By Julio Espinoza, Staff Writer
As I’ve mentioned before, the relationship with Mexico is vital for some industries and for the middle class of America. About 5 million American jobs depend on trade with Mexico, and millions of American households depend on highly affordable agricultural products from Mexico. By imposing a border tax, the Trump administration will be punishing American consumers by encouraging an increase in the prices of perishable and manufactured goods coming from Mexico. In Mexico City, decision makers are discussing whether NAFTA is still a good deal, and if it would remain a “win-win” deal after a potential renegotiation. MEXIT (Mexico leaving NAFTA) is now on the table for Mexican officials, opinion leaders, and civil society. Clearly, NAFTA has benefited both countries over the last two decades, but bilateral tensions could kill the deal. What are Mexico City and Washington, D.C. doing wrong? And how does this put at risk the peace and prosperity of our countries?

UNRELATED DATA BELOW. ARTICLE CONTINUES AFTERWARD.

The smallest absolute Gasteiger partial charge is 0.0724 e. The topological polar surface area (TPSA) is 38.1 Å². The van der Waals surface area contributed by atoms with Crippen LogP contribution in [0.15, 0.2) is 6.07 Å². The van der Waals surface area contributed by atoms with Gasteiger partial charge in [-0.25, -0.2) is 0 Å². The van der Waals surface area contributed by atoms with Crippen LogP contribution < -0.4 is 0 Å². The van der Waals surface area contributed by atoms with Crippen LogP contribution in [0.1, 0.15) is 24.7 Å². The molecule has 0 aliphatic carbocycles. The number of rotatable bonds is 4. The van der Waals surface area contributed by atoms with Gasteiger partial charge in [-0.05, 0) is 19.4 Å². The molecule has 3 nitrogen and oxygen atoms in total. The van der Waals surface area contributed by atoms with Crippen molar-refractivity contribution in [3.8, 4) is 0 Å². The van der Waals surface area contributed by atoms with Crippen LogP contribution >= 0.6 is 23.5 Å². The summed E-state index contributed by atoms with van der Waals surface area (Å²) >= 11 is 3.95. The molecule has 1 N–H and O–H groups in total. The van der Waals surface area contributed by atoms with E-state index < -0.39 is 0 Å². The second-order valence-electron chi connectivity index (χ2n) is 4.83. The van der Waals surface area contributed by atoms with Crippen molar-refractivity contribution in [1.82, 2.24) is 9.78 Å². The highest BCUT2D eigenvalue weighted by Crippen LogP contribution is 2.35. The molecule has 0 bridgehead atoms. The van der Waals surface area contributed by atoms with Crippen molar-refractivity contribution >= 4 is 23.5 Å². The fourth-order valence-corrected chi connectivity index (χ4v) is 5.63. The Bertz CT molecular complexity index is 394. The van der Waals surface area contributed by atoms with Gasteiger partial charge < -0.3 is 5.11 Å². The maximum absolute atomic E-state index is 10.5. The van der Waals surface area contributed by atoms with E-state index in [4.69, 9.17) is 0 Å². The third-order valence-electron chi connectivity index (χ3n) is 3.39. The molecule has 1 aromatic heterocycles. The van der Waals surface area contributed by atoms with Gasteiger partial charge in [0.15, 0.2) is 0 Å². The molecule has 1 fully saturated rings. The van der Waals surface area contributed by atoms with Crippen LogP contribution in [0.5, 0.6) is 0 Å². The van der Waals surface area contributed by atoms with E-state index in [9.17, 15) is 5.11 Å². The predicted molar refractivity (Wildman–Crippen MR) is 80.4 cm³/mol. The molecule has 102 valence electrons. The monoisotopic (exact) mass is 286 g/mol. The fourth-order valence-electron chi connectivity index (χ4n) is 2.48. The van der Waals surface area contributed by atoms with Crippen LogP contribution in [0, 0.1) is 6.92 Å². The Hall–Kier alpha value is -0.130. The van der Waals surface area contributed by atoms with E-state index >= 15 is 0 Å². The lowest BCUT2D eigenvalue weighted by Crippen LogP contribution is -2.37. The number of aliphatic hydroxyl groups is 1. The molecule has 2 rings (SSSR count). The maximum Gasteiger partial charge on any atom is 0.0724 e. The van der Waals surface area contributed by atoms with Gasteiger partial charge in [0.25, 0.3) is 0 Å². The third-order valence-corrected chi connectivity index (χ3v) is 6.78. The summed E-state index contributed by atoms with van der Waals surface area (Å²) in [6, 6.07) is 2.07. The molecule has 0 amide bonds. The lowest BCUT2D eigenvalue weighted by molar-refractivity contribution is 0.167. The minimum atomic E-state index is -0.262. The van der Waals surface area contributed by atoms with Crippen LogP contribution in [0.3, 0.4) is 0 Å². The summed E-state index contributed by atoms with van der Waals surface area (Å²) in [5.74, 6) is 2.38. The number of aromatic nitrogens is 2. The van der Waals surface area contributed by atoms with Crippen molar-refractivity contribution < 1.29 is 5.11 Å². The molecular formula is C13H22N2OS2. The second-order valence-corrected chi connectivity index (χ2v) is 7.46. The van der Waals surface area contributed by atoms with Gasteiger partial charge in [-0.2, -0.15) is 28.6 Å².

The nature of our political regime (a liberal democracy) is at risk, as well as its system of checks and balances. There is a clear gap between the three federal branches of government. Unfortunately, the White House is the main source of the disagreements. It should be the other way around: the White House should direct the nation towards the achievement of the national interest. How could the proponent of the “Art of the Deal” already have been checked and balanced during his first days in the White House? His Senate confirmations were not pre-negotiated and faced strong opposition and concerns. The Secretary of Education’s confirmation on the Senate floor, for example, required the Vice President’s tie-breaking vote, an unprecedented occurrence. Now the Judiciary is studying the legality of the so-called “Muslim travel ban,” which is itself a contradiction. People who were already cleared and charged for their U.S. immigration permits are now at risk of their revocation. Most importantly, the “Muslim travel ban” goes against our national interests and isolates us from the world that we intend to lead. President Trump’s phone call conversations with foreign dignitaries have not been ideal, according to standardized diplomatic practices, and the leak of information regarding the joke of sending troops to Mexico to combat crime (during the conversation with President Peña of Mexico) shows that the White House is operating without the influence of the Department of State, whose task is to help conduct foreign policy by building consensus and reaching agreements that promote U.S. interest.